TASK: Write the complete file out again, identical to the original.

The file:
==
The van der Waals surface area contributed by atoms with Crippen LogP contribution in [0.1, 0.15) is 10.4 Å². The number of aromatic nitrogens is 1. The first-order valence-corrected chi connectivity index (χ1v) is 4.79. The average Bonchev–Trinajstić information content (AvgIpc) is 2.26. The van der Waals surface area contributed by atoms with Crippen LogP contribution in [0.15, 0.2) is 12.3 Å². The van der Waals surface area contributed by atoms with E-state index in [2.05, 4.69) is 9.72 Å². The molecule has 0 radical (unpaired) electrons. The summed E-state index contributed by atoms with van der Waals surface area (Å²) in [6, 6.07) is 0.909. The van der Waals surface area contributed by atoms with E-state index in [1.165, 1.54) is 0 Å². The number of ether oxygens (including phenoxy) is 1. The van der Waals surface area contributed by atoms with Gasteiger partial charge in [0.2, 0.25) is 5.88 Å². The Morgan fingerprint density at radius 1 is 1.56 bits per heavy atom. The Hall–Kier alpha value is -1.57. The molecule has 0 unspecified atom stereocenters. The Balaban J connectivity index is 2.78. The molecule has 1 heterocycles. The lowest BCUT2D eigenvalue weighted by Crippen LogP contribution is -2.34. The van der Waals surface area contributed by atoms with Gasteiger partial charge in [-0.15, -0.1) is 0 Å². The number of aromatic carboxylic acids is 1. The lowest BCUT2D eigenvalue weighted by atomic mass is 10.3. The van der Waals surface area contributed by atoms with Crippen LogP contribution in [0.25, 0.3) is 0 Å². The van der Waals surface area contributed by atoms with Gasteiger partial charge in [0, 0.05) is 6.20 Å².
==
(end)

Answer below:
The van der Waals surface area contributed by atoms with Crippen LogP contribution in [0.1, 0.15) is 10.4 Å². The number of aromatic nitrogens is 1. The first-order valence-corrected chi connectivity index (χ1v) is 4.79. The average Bonchev–Trinajstić information content (AvgIpc) is 2.26. The van der Waals surface area contributed by atoms with Crippen LogP contribution in [0.15, 0.2) is 12.3 Å². The van der Waals surface area contributed by atoms with E-state index in [2.05, 4.69) is 9.72 Å². The molecule has 0 radical (unpaired) electrons. The summed E-state index contributed by atoms with van der Waals surface area (Å²) in [6, 6.07) is 0.909. The van der Waals surface area contributed by atoms with E-state index in [1.165, 1.54) is 0 Å². The number of ether oxygens (including phenoxy) is 1. The van der Waals surface area contributed by atoms with Gasteiger partial charge in [0.2, 0.25) is 5.88 Å². The Morgan fingerprint density at radius 1 is 1.56 bits per heavy atom. The Hall–Kier alpha value is -1.57. The molecule has 0 unspecified atom stereocenters. The Balaban J connectivity index is 2.78. The molecule has 1 heterocycles. The lowest BCUT2D eigenvalue weighted by Crippen LogP contribution is -2.34. The van der Waals surface area contributed by atoms with Gasteiger partial charge in [-0.15, -0.1) is 0 Å². The number of aromatic carboxylic acids is 1. The lowest BCUT2D eigenvalue weighted by atomic mass is 10.3. The van der Waals surface area contributed by atoms with Crippen LogP contribution in [0.25, 0.3) is 0 Å². The van der Waals surface area contributed by atoms with Gasteiger partial charge in [0, 0.05) is 6.20 Å².